Cruis­ing al­ti­tude

China Daily (Canada) - - HONG KONG -

As the num­ber of out­bound trav­el­ers from the Chi­nese main­land con­tin­ues to soar, Cathay Pa­cific as the dom­i­nant re­gional car­rier is well po­si­tioned to fly with the coun­try’s am­bi­tion to travel the world and take off for new growth hori­zons.

“We are very lucky to be in this part of the globe, where eco­nomic well-be­ing is im­prov­ing and a large num­ber of the young gen­er­a­tion want to see the world,” said Ivan Chu Kwok-le­ung, chief ex­ec­u­tive of Cathay Pa­cific Air­ways Ltd, a com­pany founded on Sept 24, 1946.

“Nor­mally the younger the pop­u­la­tion, and the higher the per capita GDP (gross do­mes­tic prod­uct), the more fre­quently peo­ple would travel. That’s what is hap­pen­ing on the Chi­nese main­land and in Hong Kong as well. Go­ing for­ward, out­bound tourism will con­tinue to de­velop on the main­land, from which we will also con­tinue to ben­e­fit,” Chu told China Daily in an ex­clu­sive in­ter­view.

Chu was ap­pointed chief ex­ec­u­tive on March 14, 2014 of Cathay Pa­cific, the flag car­rier of Hong Kong, home to the world’s third-busiest air traf­fic hub in terms of pas­sen­ger vol­ume.

Chu is also only the sec­ond Chi­nese ex­ec­u­tive, af­ter Philip Chen Nan-lok, to get the top job in the air­line owned by the Swire Pa­cific Ltd con­glom­er­ate.

De­scrib­ing him­self as “just a lo­cal kid”, 1960s-born Chu re­mem­bers the days when Hong Kong was still “very poor” — when the ra­dio was a fancy pos­ses­sion and even blackand-white TV sets a lux­ury. Those mem­o­ries are mixed with those of see­ing riot po­lice pa­trol Cen­tral on his way to school.

“But I was very lucky to be liv­ing at a time when Hong Kong took off,” Chu said. In 1981, three years af­ter the launch of the re­form and open­ing-up process on the main­land, Chu packed up and headed north, to take part in an ex­change pro­gram with Nan­jing Univer­sity dur­ing his fresh­man year at the Univer­sity of Hong Kong.

“It was fan­tas­tic. I made a lot of friends. I fell in love with the main­land,” Chu said. His main­land visit found Chu dis­cov­er­ing his ad­ven­tur­ous streak, and he spent ev­ery sum­mer va­ca­tion there­after ex­plor­ing the coun­try, funded by his earn­ings from English tu­tor­ing.

Leav­ing the big cities be­hind, Chu marched to­ward the fur­thest parts of the vast na­tion. For four days and three nights on the train from Shang­hai to Urum­chi, cap­i­tal of the Xin­jiang Uygur au­ton­o­mous re­gion in the north­west, he chat­ted with pas­sen­gers in “bad man­darin”. He stayed in a Kazakh yurt, or round tent, with the lo­cals, vis­ited Qing­hai Lake and found the place so re­mote and rarely trav­eled that even the lo­cal party sec­re­tary came to meet him.

By the time he grad­u­ated in the early ’80s, Chu had turned down of­fers from a world lead­ing bank and a fast mov­ing con­sumer goods com­pany to join Cathay Pa­cific as one of the three man­ag­ing trainees hired that year, beat­ing out more than 1,000 ap­pli­cants.

“It was hard. But fate picked me and I picked the fate,” he said. “It’s the ro­mance of trav­el­ing that tempted me to join the air­line busi­ness.”

Cathay Pa­cific has 202 air­craft on its cur­rent group fleet with Dragon Air­lines and cargo car­rier Air Hong Kong. Taken alone, Cathay has 148 air­craft.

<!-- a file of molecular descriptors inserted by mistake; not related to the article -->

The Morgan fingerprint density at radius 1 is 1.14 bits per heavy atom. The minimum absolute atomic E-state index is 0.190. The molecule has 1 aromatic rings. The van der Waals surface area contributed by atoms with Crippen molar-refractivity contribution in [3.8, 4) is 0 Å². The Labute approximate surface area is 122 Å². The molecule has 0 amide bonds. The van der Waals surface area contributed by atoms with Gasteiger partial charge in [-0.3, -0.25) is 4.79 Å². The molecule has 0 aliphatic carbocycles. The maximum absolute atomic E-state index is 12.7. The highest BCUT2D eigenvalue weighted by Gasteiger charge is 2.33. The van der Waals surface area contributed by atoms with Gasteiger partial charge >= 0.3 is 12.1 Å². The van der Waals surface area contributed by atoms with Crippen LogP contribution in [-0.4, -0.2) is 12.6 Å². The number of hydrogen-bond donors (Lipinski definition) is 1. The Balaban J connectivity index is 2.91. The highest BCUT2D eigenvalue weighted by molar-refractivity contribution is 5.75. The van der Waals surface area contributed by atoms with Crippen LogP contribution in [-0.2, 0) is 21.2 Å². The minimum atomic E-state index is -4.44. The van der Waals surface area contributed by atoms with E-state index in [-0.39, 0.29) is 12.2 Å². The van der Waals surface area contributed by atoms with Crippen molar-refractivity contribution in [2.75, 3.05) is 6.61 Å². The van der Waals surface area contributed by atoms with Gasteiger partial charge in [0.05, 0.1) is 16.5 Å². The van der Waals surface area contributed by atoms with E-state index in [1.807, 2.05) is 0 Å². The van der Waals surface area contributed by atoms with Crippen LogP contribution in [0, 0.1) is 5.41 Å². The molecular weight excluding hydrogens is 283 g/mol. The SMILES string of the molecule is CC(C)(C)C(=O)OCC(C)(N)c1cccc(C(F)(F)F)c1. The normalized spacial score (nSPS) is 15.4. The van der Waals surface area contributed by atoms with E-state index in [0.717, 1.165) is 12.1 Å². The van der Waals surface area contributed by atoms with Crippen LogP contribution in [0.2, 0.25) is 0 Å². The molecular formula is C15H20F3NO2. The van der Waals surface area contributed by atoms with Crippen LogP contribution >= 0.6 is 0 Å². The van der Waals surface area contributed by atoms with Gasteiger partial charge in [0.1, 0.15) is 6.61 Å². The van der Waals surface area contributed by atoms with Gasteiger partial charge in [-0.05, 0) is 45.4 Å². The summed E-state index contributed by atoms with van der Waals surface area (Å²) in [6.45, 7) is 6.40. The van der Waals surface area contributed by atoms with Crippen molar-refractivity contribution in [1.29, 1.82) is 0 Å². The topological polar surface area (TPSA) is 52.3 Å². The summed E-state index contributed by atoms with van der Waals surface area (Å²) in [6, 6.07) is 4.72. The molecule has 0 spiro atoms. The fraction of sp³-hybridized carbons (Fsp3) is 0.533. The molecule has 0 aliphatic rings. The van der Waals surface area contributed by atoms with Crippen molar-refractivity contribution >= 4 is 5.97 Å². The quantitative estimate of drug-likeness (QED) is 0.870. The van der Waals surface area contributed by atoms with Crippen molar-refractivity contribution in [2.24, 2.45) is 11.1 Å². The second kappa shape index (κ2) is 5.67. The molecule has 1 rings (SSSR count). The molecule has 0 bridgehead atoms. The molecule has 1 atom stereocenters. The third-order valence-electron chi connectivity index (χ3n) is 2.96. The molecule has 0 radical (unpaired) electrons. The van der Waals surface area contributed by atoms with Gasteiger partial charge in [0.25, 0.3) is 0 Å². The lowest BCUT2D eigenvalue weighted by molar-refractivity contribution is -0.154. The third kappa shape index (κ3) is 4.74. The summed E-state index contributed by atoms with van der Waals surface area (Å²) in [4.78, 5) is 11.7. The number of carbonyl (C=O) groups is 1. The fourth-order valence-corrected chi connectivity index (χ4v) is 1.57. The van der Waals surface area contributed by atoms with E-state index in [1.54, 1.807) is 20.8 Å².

And Chu be­lieves the fleet is bound to grow as it en­deav­ors to cap­ture the op­por­tu­ni­ties aris­ing out of swelling num­bers of out­bound main­land tourists.

“Ge­o­graph­i­cally, Hong Kong sits in the sweet­est spot at the cross­roads of global air traf­fic,” Chu said, point­ing out that all ma­jor Euro­pean des­ti­na­tions are within 12 hours of non-stop fly­ing from the city.

A flight path over the North Pole would make even the North Amer­i­can east coast, in­clud­ing cities like New York and Chicago, also reach­able in 15.5 hours, which is roughly the max­i­mum cov­er­age of the latest long-haul air­craft. “As for com­peti­tors based in other South­east Asian hubs, their air­planes can’t fly non-stop to these des­ti­na­tions,” Chu em­pha­sized.

Go­ing for­ward, Cathay Pa­cific is plan­ning a “very bal­anced” net­work. Chu said the car­rier al­ready flies four or five times a day to ma­jor long-haul hubs such as San Fran­cisco and Los An­ge­les on the US west coast, Lon­don and Mel­bourne. But it is keen to de­velop routes to des­ti­na­tions such as Zurich, the US north­east coast city of Bos­ton, the Mal­dives and Dus­sel­dorf. In fact, a four-times-weekly ser­vice was launched just last Tues­day to the Ger­man city, one of the nearly 200 des­ti­na­tions Cathay Pa­cific flies to around the world.

“These places are not like Lon­don, but peo­ple go there for skiing, div­ing, study­ing and busi­ness pur­poses. There is enough traf­fic to fill the (Air­bus) A350, the latest long­haul plane we or­dered,” Chu said.

“We have the dream fleet of any mod­ern air­line. With that what we can do is add more des­ti­na­tions at a higher fre­quency, so peo­ple can travel through Hong Kong and find it eas­ier to con­nect to some­where else. That will im­prove our busi­ness, as a Hong Kong-based pre­mium hub car­rier.”

How­ever, re­gional skies are get­ting crowded and ris­ing com­pe­ti­tion is un­de­ni­able. Car­ri­ers from the main­land have been ex­pand­ing in the re­gion as well as on cross­con­ti­nen­tal routes in re­cent years. And of the roughly 100 car­ri­ers that touch down in Hong Kong, a

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